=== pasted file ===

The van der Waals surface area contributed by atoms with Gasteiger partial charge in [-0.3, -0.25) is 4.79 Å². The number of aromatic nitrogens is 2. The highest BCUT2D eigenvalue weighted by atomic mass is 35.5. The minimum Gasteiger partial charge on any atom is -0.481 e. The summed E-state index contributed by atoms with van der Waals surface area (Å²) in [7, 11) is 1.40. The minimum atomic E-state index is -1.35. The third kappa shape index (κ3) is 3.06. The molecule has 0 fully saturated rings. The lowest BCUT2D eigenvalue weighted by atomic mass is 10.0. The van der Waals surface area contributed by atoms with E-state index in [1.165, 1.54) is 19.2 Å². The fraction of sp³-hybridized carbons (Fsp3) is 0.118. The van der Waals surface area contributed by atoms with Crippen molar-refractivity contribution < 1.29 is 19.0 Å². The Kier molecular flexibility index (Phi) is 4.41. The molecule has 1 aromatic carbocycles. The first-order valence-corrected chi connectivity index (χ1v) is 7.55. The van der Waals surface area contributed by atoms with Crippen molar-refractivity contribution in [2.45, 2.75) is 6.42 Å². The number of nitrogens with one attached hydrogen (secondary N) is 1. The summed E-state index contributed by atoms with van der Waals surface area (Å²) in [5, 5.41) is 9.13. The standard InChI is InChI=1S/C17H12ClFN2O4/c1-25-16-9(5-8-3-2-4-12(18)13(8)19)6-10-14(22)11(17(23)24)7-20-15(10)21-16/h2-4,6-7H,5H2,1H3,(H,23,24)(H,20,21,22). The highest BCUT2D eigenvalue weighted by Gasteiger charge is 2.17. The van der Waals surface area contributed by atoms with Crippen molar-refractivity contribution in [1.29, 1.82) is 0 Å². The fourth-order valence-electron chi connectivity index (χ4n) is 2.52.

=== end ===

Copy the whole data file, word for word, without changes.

The van der Waals surface area contributed by atoms with Gasteiger partial charge in [-0.3, -0.25) is 4.79 Å². The number of aromatic nitrogens is 2. The highest BCUT2D eigenvalue weighted by atomic mass is 35.5. The minimum Gasteiger partial charge on any atom is -0.481 e. The summed E-state index contributed by atoms with van der Waals surface area (Å²) in [7, 11) is 1.40. The minimum atomic E-state index is -1.35. The third kappa shape index (κ3) is 3.06. The molecule has 0 fully saturated rings. The lowest BCUT2D eigenvalue weighted by atomic mass is 10.0. The van der Waals surface area contributed by atoms with E-state index in [1.165, 1.54) is 19.2 Å². The fraction of sp³-hybridized carbons (Fsp3) is 0.118. The van der Waals surface area contributed by atoms with Crippen molar-refractivity contribution < 1.29 is 19.0 Å². The Kier molecular flexibility index (Phi) is 4.41. The molecule has 1 aromatic carbocycles. The first-order valence-corrected chi connectivity index (χ1v) is 7.55. The van der Waals surface area contributed by atoms with Crippen molar-refractivity contribution in [2.45, 2.75) is 6.42 Å². The number of nitrogens with one attached hydrogen (secondary N) is 1. The summed E-state index contributed by atoms with van der Waals surface area (Å²) in [5, 5.41) is 9.13. The standard InChI is InChI=1S/C17H12ClFN2O4/c1-25-16-9(5-8-3-2-4-12(18)13(8)19)6-10-14(22)11(17(23)24)7-20-15(10)21-16/h2-4,6-7H,5H2,1H3,(H,23,24)(H,20,21,22). The highest BCUT2D eigenvalue weighted by Gasteiger charge is 2.17. The van der Waals surface area contributed by atoms with Crippen molar-refractivity contribution in [1.29, 1.82) is 0 Å². The fourth-order valence-electron chi connectivity index (χ4n) is 2.52.